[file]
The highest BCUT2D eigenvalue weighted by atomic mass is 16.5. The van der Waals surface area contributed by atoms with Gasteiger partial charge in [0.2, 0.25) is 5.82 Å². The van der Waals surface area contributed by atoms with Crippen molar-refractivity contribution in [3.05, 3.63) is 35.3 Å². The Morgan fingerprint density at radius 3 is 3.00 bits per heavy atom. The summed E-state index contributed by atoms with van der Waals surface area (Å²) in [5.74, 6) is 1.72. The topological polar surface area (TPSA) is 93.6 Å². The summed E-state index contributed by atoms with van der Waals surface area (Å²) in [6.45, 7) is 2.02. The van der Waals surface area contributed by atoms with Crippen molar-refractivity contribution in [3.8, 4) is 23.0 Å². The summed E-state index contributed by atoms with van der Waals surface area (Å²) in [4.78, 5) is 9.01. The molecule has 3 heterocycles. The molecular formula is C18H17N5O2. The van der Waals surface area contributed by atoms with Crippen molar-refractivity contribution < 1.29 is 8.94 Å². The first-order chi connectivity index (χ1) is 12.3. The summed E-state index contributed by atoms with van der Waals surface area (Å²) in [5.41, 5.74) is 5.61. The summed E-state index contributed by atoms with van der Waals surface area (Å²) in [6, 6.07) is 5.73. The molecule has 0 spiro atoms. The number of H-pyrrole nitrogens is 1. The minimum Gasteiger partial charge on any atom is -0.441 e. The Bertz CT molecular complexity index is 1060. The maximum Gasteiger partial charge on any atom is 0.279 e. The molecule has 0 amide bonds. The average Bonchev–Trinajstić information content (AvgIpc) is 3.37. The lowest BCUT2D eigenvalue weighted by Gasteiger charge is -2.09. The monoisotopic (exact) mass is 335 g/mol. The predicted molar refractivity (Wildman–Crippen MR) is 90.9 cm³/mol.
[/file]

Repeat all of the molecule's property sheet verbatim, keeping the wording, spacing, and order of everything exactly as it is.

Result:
The highest BCUT2D eigenvalue weighted by atomic mass is 16.5. The van der Waals surface area contributed by atoms with Gasteiger partial charge in [0.2, 0.25) is 5.82 Å². The van der Waals surface area contributed by atoms with Crippen molar-refractivity contribution in [3.05, 3.63) is 35.3 Å². The Morgan fingerprint density at radius 3 is 3.00 bits per heavy atom. The summed E-state index contributed by atoms with van der Waals surface area (Å²) in [5.74, 6) is 1.72. The topological polar surface area (TPSA) is 93.6 Å². The summed E-state index contributed by atoms with van der Waals surface area (Å²) in [6.45, 7) is 2.02. The van der Waals surface area contributed by atoms with Crippen molar-refractivity contribution in [3.8, 4) is 23.0 Å². The summed E-state index contributed by atoms with van der Waals surface area (Å²) in [4.78, 5) is 9.01. The molecule has 3 heterocycles. The molecular formula is C18H17N5O2. The van der Waals surface area contributed by atoms with Crippen molar-refractivity contribution < 1.29 is 8.94 Å². The first-order chi connectivity index (χ1) is 12.3. The summed E-state index contributed by atoms with van der Waals surface area (Å²) in [5.41, 5.74) is 5.61. The summed E-state index contributed by atoms with van der Waals surface area (Å²) in [6, 6.07) is 5.73. The molecule has 0 spiro atoms. The number of H-pyrrole nitrogens is 1. The minimum Gasteiger partial charge on any atom is -0.441 e. The Bertz CT molecular complexity index is 1060. The maximum Gasteiger partial charge on any atom is 0.279 e. The molecule has 0 amide bonds. The average Bonchev–Trinajstić information content (AvgIpc) is 3.37. The lowest BCUT2D eigenvalue weighted by Gasteiger charge is -2.09. The monoisotopic (exact) mass is 335 g/mol. The predicted molar refractivity (Wildman–Crippen MR) is 90.9 cm³/mol.